Let's try mixing something whose volume does not change. Your challenge is to split some apple juice into three equal portions. The juice comes in a 24ounce container. You have only three other contain ers, each holding 5, 11, and 13 ounces. How can you divide the juice into three equal portions? HINT: At the very least, it will take four steps. Answer on page 7 7.
Mixed Up? •••
Root beer, not cola, is the oldestmarketed soft drink in America. Before it was sold in the United States, root beer was brewed in many colonial homes. It con tained many ingredients including molasses, licorice, vanilla, and the bark from birch trees. It was going to be called root tea but was later changed to root beer to attract the tavern crowd. Here is one 8ounce cup filled with root beer and another 8ounce cup filled with cola. Take 1 tablespoon of root beer and add it to the cola. Stir the mix24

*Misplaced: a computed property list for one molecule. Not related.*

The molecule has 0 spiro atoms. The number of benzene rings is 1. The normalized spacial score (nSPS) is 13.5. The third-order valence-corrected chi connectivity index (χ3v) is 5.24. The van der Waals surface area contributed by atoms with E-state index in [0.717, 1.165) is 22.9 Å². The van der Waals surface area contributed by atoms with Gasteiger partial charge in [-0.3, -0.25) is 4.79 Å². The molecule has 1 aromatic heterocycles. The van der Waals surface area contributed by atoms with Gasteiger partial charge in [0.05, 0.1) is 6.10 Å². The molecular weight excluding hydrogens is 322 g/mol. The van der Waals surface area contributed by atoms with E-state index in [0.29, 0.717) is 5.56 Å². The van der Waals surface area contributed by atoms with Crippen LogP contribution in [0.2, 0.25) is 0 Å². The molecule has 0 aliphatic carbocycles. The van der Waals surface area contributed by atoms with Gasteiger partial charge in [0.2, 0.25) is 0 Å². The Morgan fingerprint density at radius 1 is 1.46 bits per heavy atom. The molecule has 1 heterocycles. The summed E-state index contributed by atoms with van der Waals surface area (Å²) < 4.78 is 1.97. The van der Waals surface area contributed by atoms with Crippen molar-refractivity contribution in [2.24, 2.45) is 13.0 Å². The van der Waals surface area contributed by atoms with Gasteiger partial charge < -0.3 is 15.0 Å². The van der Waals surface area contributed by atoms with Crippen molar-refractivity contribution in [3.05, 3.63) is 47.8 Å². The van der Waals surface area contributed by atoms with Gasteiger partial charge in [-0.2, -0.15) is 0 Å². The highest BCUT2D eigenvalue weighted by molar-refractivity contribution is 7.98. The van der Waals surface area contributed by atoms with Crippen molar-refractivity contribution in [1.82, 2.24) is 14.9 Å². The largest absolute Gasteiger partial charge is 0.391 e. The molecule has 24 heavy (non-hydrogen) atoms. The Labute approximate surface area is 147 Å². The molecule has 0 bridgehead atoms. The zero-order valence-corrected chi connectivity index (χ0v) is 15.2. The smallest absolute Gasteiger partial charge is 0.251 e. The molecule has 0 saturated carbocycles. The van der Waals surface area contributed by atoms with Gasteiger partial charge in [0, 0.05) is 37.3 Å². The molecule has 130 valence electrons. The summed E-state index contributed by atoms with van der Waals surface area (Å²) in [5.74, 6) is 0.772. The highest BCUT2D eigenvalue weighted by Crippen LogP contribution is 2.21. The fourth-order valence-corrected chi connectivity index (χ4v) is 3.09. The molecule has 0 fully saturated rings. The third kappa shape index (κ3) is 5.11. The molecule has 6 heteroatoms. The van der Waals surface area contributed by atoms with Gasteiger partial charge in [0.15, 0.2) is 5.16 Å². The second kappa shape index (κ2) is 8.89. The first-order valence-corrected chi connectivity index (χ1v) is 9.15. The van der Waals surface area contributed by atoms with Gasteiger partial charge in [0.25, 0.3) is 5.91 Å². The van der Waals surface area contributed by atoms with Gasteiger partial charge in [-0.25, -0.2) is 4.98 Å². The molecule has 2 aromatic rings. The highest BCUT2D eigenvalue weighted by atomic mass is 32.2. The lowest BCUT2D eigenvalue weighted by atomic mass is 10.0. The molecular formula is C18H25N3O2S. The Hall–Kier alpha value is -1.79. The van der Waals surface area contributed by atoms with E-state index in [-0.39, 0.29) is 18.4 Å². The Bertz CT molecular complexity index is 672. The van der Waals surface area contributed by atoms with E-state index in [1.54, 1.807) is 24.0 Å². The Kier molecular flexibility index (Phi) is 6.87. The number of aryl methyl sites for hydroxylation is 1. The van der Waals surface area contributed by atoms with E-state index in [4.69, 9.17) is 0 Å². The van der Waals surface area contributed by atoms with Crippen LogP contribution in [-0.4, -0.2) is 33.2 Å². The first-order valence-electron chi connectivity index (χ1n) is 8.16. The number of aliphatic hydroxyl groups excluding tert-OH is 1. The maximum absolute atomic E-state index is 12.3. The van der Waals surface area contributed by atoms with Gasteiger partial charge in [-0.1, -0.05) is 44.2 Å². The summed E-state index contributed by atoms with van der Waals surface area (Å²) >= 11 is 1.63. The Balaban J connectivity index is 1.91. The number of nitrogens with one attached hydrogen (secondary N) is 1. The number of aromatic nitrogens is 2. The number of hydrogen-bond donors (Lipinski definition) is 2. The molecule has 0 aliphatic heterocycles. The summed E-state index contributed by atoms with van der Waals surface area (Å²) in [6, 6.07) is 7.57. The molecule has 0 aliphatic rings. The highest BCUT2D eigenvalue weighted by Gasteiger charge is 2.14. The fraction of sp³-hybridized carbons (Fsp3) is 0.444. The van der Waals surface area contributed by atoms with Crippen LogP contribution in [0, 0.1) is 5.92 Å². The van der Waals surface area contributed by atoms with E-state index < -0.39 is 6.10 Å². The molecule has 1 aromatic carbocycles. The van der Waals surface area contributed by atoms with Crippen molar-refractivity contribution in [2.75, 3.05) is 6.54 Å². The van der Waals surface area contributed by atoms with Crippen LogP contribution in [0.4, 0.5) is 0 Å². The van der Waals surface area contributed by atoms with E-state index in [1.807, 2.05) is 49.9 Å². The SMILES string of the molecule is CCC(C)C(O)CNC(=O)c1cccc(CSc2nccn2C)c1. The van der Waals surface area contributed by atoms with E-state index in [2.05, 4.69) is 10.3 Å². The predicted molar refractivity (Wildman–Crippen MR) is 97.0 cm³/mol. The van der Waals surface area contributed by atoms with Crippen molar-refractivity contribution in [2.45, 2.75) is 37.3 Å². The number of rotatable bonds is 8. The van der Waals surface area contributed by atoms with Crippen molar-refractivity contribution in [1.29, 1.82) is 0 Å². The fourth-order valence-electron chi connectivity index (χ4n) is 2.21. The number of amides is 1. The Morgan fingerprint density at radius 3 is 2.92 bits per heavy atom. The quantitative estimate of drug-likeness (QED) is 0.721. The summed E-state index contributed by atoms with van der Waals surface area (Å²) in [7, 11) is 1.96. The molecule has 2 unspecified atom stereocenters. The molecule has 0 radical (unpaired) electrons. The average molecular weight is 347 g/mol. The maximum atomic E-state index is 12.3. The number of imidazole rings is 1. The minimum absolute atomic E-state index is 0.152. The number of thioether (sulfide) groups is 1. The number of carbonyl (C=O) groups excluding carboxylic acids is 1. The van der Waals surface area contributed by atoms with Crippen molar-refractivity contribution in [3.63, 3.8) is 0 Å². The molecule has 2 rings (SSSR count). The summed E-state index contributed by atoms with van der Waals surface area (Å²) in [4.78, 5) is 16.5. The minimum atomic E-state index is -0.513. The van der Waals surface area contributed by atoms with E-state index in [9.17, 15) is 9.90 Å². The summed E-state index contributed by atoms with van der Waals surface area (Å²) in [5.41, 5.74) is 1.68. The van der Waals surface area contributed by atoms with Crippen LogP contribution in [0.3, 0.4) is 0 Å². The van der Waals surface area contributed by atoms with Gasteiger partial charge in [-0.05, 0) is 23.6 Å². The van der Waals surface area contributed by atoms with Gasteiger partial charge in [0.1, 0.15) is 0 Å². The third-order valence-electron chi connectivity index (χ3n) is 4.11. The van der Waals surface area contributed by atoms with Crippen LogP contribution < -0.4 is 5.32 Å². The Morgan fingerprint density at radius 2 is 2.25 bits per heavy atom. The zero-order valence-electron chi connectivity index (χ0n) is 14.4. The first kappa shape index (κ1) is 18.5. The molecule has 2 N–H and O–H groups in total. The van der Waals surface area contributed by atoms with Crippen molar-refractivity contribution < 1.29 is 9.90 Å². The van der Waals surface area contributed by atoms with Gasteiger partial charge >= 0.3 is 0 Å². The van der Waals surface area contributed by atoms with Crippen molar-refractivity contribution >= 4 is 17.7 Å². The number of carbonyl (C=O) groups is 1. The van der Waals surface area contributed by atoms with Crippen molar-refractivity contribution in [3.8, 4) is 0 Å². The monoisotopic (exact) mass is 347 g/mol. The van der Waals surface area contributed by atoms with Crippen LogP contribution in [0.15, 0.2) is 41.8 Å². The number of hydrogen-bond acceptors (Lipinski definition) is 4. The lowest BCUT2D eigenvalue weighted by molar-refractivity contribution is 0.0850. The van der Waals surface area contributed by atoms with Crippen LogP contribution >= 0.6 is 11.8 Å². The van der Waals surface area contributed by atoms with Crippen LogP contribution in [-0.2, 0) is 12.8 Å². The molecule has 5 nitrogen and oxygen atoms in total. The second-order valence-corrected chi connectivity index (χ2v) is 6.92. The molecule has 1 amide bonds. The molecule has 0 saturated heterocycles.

ture. Now take 1 tablespoon of the mixture and add it to the root beer. Is there more root beer in the cola or cola in the root beer? Answer on page 7 7.
Toothpick Teasers •••
For the puzzles in this group, you can also use pieces of straws or small sticks if you don't have toothpicks. These six toothpicks are arranged in a hexagon. Starting with this arrange ment, can you form two identical diamonds by moving only two tooth picks and adding just one more?
1\ 1\1\ \1\1 \I
I \ \_I
T hese sixteen toothpicks form eight identical triangles. Can you remove four toothpicks so that four of these triangles are left? All of the toothpicks that remain must be a side of the triangles with no loose ends sticking out. 25